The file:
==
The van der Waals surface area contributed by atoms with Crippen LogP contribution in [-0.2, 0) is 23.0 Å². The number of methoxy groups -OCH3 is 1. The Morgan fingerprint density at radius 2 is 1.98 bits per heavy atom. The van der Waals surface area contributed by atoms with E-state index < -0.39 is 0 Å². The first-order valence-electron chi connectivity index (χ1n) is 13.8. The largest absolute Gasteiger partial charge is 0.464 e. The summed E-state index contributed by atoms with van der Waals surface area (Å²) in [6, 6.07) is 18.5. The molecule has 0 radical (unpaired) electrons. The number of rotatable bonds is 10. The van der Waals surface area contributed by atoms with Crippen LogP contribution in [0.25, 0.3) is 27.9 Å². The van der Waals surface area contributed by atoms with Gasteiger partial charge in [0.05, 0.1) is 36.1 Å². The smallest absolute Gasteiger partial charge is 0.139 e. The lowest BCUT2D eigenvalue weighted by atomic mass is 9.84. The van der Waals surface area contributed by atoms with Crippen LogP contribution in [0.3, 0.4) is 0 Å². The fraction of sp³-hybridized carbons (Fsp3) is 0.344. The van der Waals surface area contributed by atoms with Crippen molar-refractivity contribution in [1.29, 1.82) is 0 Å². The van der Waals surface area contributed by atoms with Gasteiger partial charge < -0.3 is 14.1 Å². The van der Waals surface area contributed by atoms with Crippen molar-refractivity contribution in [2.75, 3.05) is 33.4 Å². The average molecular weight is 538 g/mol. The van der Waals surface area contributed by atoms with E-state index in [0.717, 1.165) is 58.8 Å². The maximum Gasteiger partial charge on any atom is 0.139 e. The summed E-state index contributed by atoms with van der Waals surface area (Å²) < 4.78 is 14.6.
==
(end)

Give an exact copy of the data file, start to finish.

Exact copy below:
The van der Waals surface area contributed by atoms with Crippen LogP contribution in [-0.2, 0) is 23.0 Å². The number of methoxy groups -OCH3 is 1. The Morgan fingerprint density at radius 2 is 1.98 bits per heavy atom. The van der Waals surface area contributed by atoms with E-state index < -0.39 is 0 Å². The first-order valence-electron chi connectivity index (χ1n) is 13.8. The largest absolute Gasteiger partial charge is 0.464 e. The summed E-state index contributed by atoms with van der Waals surface area (Å²) in [6, 6.07) is 18.5. The molecule has 0 radical (unpaired) electrons. The number of rotatable bonds is 10. The van der Waals surface area contributed by atoms with Crippen LogP contribution in [0.25, 0.3) is 27.9 Å². The van der Waals surface area contributed by atoms with Gasteiger partial charge in [0.05, 0.1) is 36.1 Å². The smallest absolute Gasteiger partial charge is 0.139 e. The lowest BCUT2D eigenvalue weighted by atomic mass is 9.84. The van der Waals surface area contributed by atoms with Crippen LogP contribution in [0.3, 0.4) is 0 Å². The fraction of sp³-hybridized carbons (Fsp3) is 0.344. The van der Waals surface area contributed by atoms with Crippen molar-refractivity contribution in [1.29, 1.82) is 0 Å². The van der Waals surface area contributed by atoms with Gasteiger partial charge < -0.3 is 14.1 Å². The van der Waals surface area contributed by atoms with Crippen molar-refractivity contribution in [2.75, 3.05) is 33.4 Å². The average molecular weight is 538 g/mol. The van der Waals surface area contributed by atoms with E-state index in [0.717, 1.165) is 58.8 Å². The maximum Gasteiger partial charge on any atom is 0.139 e. The summed E-state index contributed by atoms with van der Waals surface area (Å²) < 4.78 is 14.6.